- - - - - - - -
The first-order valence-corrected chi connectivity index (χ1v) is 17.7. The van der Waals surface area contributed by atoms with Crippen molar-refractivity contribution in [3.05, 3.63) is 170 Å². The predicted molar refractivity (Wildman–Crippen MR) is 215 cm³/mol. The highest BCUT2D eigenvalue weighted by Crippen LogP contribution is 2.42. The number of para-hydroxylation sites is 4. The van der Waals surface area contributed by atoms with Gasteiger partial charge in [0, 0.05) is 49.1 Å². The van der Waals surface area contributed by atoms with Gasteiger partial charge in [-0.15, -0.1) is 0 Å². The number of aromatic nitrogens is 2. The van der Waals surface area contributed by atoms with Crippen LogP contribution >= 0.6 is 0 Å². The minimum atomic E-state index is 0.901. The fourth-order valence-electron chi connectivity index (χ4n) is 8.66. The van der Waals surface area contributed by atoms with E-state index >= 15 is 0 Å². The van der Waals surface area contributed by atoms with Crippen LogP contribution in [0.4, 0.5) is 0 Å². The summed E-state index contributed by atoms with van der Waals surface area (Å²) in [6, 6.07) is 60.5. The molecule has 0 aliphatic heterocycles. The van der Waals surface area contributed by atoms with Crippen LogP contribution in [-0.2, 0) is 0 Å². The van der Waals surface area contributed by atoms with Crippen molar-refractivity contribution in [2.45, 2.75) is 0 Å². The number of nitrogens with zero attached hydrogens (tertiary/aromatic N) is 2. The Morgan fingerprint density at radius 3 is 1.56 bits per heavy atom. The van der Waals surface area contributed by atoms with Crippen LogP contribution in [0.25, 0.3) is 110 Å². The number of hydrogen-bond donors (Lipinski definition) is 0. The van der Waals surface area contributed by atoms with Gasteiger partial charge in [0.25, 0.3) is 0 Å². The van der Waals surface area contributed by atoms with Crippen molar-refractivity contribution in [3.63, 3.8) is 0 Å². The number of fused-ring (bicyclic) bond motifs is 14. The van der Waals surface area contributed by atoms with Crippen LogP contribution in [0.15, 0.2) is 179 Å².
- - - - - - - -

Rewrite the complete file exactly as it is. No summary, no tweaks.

The first-order valence-corrected chi connectivity index (χ1v) is 17.7. The van der Waals surface area contributed by atoms with Crippen molar-refractivity contribution in [3.05, 3.63) is 170 Å². The predicted molar refractivity (Wildman–Crippen MR) is 215 cm³/mol. The highest BCUT2D eigenvalue weighted by Crippen LogP contribution is 2.42. The number of para-hydroxylation sites is 4. The van der Waals surface area contributed by atoms with Gasteiger partial charge in [0, 0.05) is 49.1 Å². The van der Waals surface area contributed by atoms with Gasteiger partial charge in [-0.15, -0.1) is 0 Å². The number of aromatic nitrogens is 2. The van der Waals surface area contributed by atoms with Crippen LogP contribution >= 0.6 is 0 Å². The minimum atomic E-state index is 0.901. The fourth-order valence-electron chi connectivity index (χ4n) is 8.66. The van der Waals surface area contributed by atoms with E-state index >= 15 is 0 Å². The van der Waals surface area contributed by atoms with Crippen LogP contribution in [0.4, 0.5) is 0 Å². The summed E-state index contributed by atoms with van der Waals surface area (Å²) in [6, 6.07) is 60.5. The molecule has 0 aliphatic heterocycles. The van der Waals surface area contributed by atoms with Crippen LogP contribution in [-0.2, 0) is 0 Å². The van der Waals surface area contributed by atoms with Crippen molar-refractivity contribution in [2.45, 2.75) is 0 Å². The number of nitrogens with zero attached hydrogens (tertiary/aromatic N) is 2. The Morgan fingerprint density at radius 3 is 1.56 bits per heavy atom. The van der Waals surface area contributed by atoms with Crippen LogP contribution in [0.25, 0.3) is 110 Å². The number of hydrogen-bond donors (Lipinski definition) is 0. The van der Waals surface area contributed by atoms with Gasteiger partial charge in [0.25, 0.3) is 0 Å². The van der Waals surface area contributed by atoms with Crippen molar-refractivity contribution in [3.63, 3.8) is 0 Å². The number of fused-ring (bicyclic) bond motifs is 14. The van der Waals surface area contributed by atoms with Crippen LogP contribution in [0.15, 0.2) is 179 Å².